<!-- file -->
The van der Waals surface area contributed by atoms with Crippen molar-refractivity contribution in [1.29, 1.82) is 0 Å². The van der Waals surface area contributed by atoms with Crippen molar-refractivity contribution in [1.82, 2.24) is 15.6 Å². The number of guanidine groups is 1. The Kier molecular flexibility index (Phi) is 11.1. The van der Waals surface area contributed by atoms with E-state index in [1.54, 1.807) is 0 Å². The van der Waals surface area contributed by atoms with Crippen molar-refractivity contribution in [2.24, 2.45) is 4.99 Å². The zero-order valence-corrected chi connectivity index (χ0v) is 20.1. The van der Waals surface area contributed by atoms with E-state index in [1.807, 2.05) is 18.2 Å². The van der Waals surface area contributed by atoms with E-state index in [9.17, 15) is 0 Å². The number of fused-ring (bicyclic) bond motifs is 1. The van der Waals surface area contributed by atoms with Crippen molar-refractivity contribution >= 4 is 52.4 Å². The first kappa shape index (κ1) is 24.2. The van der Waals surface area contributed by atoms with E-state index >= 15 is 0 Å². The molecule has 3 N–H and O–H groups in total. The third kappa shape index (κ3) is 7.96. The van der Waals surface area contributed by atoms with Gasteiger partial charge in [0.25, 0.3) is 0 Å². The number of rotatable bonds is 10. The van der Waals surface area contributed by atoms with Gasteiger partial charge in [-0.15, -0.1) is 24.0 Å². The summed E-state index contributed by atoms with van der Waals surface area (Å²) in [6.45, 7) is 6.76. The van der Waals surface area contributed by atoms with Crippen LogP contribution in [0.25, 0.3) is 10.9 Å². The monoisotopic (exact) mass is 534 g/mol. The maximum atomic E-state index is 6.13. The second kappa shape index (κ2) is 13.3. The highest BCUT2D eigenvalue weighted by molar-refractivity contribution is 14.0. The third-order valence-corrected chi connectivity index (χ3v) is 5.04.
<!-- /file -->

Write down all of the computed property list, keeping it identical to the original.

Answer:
The van der Waals surface area contributed by atoms with Crippen molar-refractivity contribution in [1.29, 1.82) is 0 Å². The van der Waals surface area contributed by atoms with Crippen molar-refractivity contribution in [1.82, 2.24) is 15.6 Å². The number of guanidine groups is 1. The Kier molecular flexibility index (Phi) is 11.1. The van der Waals surface area contributed by atoms with E-state index in [1.54, 1.807) is 0 Å². The van der Waals surface area contributed by atoms with Crippen molar-refractivity contribution in [2.24, 2.45) is 4.99 Å². The zero-order valence-corrected chi connectivity index (χ0v) is 20.1. The van der Waals surface area contributed by atoms with E-state index in [1.807, 2.05) is 18.2 Å². The van der Waals surface area contributed by atoms with E-state index in [9.17, 15) is 0 Å². The number of fused-ring (bicyclic) bond motifs is 1. The van der Waals surface area contributed by atoms with Crippen molar-refractivity contribution >= 4 is 52.4 Å². The first kappa shape index (κ1) is 24.2. The van der Waals surface area contributed by atoms with E-state index >= 15 is 0 Å². The molecule has 3 N–H and O–H groups in total. The third kappa shape index (κ3) is 7.96. The van der Waals surface area contributed by atoms with Gasteiger partial charge in [0.25, 0.3) is 0 Å². The number of rotatable bonds is 10. The van der Waals surface area contributed by atoms with Gasteiger partial charge in [-0.15, -0.1) is 24.0 Å². The summed E-state index contributed by atoms with van der Waals surface area (Å²) in [6.45, 7) is 6.76. The van der Waals surface area contributed by atoms with Crippen LogP contribution in [0.25, 0.3) is 10.9 Å². The monoisotopic (exact) mass is 534 g/mol. The maximum atomic E-state index is 6.13. The second kappa shape index (κ2) is 13.3. The highest BCUT2D eigenvalue weighted by molar-refractivity contribution is 14.0. The third-order valence-corrected chi connectivity index (χ3v) is 5.04.